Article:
Over time, despite some exceptions, the industry funds established a fair degree of ascendancy over retail competitors: they had substantial investment portfolios, they operated with lower management fees, their relatively larger fund size enabled greater strategic investment stability than smaller retail funds less able to avoid immediate market volatilities.
    It is that positional advantage of the industry funds that the Coalition and its finance industry supporters wish to disrupt by enlarging employer voice in the choice of default funds for employees. In the discussions, I see almost no reference to the damage likely to be done to the existing industry funds if the Coalition and its allies find a way to divert ongoing contributions for new employees into retail funds. One important consideration is that the major industry funds are likely to lose the benefit of the significant cash flow from new and continuing employees; it is a truism of trust governance that the existence and size of that cash flow can be a major factor in ensuring longer term stability in investment dispositions. The lower admin costs of industry funds achieved through the not-for-profit orientation and fund size is another consideration that seems if not ignored, to be understated. And finally, who is it who can assert that there will not be employers and fund providers who resort to conduct of the kind for which banks have made themselves notorious, designed to serve the interests of the employer or the banks’ shareholders rather than that of the beneficiaries of funds administered?
    You should smell a rat when the finance sector is so anxious to fix a system that is not broken. For whose advantage is the demand made for more so called competition?

    1. CML

      Very good comment, Paul.
      Now for the Royal Commission into ALL banking activities, including superannuation!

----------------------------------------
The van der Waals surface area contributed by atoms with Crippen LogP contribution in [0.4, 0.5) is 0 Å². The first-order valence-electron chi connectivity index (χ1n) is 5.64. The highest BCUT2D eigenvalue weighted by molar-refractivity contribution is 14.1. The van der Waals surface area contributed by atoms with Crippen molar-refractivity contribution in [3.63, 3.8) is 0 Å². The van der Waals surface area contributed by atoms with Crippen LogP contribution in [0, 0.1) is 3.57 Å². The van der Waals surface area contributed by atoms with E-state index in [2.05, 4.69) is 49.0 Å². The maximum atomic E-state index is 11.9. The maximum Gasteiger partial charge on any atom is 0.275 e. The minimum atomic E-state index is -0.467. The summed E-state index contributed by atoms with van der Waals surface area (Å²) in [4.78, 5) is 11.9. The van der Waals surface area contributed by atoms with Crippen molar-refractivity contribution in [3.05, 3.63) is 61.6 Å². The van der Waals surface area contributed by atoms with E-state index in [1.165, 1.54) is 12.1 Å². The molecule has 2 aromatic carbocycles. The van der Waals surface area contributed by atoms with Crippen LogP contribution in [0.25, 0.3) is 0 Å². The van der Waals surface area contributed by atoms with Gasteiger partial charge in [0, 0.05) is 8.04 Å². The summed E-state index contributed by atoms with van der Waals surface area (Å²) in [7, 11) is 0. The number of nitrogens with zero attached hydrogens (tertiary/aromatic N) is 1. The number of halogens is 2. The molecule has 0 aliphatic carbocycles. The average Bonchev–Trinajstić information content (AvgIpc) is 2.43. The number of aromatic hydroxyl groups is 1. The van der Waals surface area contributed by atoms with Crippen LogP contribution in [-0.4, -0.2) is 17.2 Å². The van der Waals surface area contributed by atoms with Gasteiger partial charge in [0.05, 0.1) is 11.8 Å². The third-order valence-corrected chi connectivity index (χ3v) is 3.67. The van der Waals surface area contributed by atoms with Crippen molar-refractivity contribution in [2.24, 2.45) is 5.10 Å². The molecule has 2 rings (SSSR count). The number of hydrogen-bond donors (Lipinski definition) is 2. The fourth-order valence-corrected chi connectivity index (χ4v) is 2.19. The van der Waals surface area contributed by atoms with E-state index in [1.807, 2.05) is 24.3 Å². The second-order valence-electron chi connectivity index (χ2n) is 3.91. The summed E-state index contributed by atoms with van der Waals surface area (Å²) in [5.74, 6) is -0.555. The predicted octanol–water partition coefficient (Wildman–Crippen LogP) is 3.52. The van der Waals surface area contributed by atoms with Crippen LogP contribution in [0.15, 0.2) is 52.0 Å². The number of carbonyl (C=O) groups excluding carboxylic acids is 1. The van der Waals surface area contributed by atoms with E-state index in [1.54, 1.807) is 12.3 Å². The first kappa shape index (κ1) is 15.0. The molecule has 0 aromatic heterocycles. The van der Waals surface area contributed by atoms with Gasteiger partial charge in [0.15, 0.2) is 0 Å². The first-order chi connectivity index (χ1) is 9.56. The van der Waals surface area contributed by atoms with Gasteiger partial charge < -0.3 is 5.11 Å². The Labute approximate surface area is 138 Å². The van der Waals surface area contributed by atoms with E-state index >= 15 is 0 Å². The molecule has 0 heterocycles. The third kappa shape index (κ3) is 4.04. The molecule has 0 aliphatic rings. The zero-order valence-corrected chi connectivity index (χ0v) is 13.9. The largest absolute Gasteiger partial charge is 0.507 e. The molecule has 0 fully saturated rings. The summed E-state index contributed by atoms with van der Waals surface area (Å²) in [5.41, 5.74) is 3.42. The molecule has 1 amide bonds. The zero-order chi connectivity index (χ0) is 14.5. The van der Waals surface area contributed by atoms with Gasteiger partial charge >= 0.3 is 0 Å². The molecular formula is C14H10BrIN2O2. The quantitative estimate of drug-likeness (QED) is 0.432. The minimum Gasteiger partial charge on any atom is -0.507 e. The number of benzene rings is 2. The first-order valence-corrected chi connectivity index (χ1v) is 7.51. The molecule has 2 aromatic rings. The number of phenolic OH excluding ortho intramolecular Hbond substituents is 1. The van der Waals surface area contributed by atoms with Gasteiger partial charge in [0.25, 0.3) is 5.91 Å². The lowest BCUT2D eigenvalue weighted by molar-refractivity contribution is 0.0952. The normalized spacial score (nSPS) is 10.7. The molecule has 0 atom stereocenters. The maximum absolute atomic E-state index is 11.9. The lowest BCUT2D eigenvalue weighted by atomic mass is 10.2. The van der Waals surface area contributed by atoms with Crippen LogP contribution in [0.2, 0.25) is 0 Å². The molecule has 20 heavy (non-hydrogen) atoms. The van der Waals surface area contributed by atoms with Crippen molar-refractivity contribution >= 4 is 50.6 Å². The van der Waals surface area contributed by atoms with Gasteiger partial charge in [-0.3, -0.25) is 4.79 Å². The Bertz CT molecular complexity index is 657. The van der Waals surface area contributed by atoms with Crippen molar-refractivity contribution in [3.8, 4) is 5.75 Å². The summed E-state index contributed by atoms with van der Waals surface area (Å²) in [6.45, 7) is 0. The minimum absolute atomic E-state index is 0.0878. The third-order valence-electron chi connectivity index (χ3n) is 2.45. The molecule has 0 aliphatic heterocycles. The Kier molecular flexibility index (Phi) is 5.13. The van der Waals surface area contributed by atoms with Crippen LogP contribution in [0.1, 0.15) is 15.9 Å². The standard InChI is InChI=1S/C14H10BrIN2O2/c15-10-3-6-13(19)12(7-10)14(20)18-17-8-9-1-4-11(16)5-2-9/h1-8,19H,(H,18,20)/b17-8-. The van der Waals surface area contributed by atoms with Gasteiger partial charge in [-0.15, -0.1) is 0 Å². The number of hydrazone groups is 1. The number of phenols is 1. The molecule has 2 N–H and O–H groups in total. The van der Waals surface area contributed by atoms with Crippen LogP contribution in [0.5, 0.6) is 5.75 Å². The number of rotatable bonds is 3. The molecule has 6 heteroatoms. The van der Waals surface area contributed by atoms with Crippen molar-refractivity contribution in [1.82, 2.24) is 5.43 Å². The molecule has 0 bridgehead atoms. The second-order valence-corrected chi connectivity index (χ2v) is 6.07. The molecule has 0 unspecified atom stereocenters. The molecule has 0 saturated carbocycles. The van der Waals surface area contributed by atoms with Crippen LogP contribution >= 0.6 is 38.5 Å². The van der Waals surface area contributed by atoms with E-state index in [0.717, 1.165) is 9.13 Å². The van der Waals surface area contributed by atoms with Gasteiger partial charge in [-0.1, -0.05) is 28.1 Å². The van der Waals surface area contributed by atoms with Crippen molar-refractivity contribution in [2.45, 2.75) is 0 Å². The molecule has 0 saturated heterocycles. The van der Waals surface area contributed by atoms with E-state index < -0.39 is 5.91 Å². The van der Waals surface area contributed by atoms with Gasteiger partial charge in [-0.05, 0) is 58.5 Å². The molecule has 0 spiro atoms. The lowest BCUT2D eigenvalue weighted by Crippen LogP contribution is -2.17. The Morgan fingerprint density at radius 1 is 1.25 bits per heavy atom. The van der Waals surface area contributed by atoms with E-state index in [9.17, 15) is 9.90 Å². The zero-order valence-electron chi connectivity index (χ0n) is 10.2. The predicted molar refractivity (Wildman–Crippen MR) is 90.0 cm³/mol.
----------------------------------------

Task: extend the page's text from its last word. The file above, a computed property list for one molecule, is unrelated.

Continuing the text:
5. Lee Tinson

    Suggestion for the banks: instead of rent-seeking (which is all this is), why not try to actually compete? Or get out of the business, just like you should get out of insurance. Banks are essentially the usurers, the Shylocks, who always unfortunately exist. Let them stick to that.

    Superannuation funds should be not-for-profit, with ALL earnings (after costs) going to the contributors. This is not an activity for banks. In fact, banks should be excluded by law from operating in the superannuation industry, as should insurance companies.

  6. old greybearded one

    Yes, I saw the results in the agriculture sector up close and personal. Competing with subsidised products and orchardists pulling up trees because they couldn’t compete with fruit picked by illegal migrants in the US, or just plain dumped by Brazil. Of course of you were an ethanol producer in Manildra you got you own free ride. I have only one comment for the FSC. F*** off. You have robbed the customers in just about every enterprise you have meddled in, no more free kicks.


    Given the proven superior performance of industry super funds — money put in customers hands — it is a wonder the questions being asked are not about why any adviser/employer would choose less well performing ‘bank funds’ that does not go close to matching the performance of industry funds. Why does the coalition have a fixation about promoting bank super funds that are ‘no good’.

    1. Will

      Why does the coalition have a fixation about promoting bank super funds that are ‘no good’?

      Because you can’t buy shares in an industry fund.

  8. MAC TEZ

    F.S.C. aka F-wits Stealing the Cream ?